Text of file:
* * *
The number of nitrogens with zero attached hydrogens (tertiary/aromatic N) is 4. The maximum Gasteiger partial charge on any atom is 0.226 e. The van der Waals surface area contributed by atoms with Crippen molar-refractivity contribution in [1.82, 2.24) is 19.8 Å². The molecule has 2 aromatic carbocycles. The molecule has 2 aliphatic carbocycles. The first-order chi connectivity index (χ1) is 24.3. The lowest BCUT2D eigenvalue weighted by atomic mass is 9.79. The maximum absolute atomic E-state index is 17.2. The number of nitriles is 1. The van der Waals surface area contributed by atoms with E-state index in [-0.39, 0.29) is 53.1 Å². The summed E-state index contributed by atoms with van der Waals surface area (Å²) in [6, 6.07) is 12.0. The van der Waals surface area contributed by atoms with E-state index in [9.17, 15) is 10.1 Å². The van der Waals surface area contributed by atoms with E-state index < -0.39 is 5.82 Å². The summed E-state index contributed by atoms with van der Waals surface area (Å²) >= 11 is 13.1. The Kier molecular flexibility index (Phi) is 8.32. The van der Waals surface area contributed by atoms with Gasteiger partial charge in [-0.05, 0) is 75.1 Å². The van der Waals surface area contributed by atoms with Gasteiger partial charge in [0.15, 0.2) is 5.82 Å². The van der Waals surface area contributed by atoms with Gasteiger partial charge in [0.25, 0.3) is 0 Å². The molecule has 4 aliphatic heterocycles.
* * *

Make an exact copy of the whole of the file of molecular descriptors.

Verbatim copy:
The number of nitrogens with zero attached hydrogens (tertiary/aromatic N) is 4. The maximum Gasteiger partial charge on any atom is 0.226 e. The van der Waals surface area contributed by atoms with Crippen molar-refractivity contribution in [1.82, 2.24) is 19.8 Å². The molecule has 2 aromatic carbocycles. The molecule has 2 aliphatic carbocycles. The first-order chi connectivity index (χ1) is 24.3. The lowest BCUT2D eigenvalue weighted by atomic mass is 9.79. The maximum absolute atomic E-state index is 17.2. The number of nitriles is 1. The van der Waals surface area contributed by atoms with E-state index in [-0.39, 0.29) is 53.1 Å². The summed E-state index contributed by atoms with van der Waals surface area (Å²) in [6, 6.07) is 12.0. The van der Waals surface area contributed by atoms with E-state index in [9.17, 15) is 10.1 Å². The van der Waals surface area contributed by atoms with E-state index < -0.39 is 5.82 Å². The summed E-state index contributed by atoms with van der Waals surface area (Å²) >= 11 is 13.1. The Kier molecular flexibility index (Phi) is 8.32. The van der Waals surface area contributed by atoms with Gasteiger partial charge in [-0.05, 0) is 75.1 Å². The van der Waals surface area contributed by atoms with Gasteiger partial charge in [0.15, 0.2) is 5.82 Å². The van der Waals surface area contributed by atoms with Gasteiger partial charge in [0.25, 0.3) is 0 Å². The molecule has 4 aliphatic heterocycles.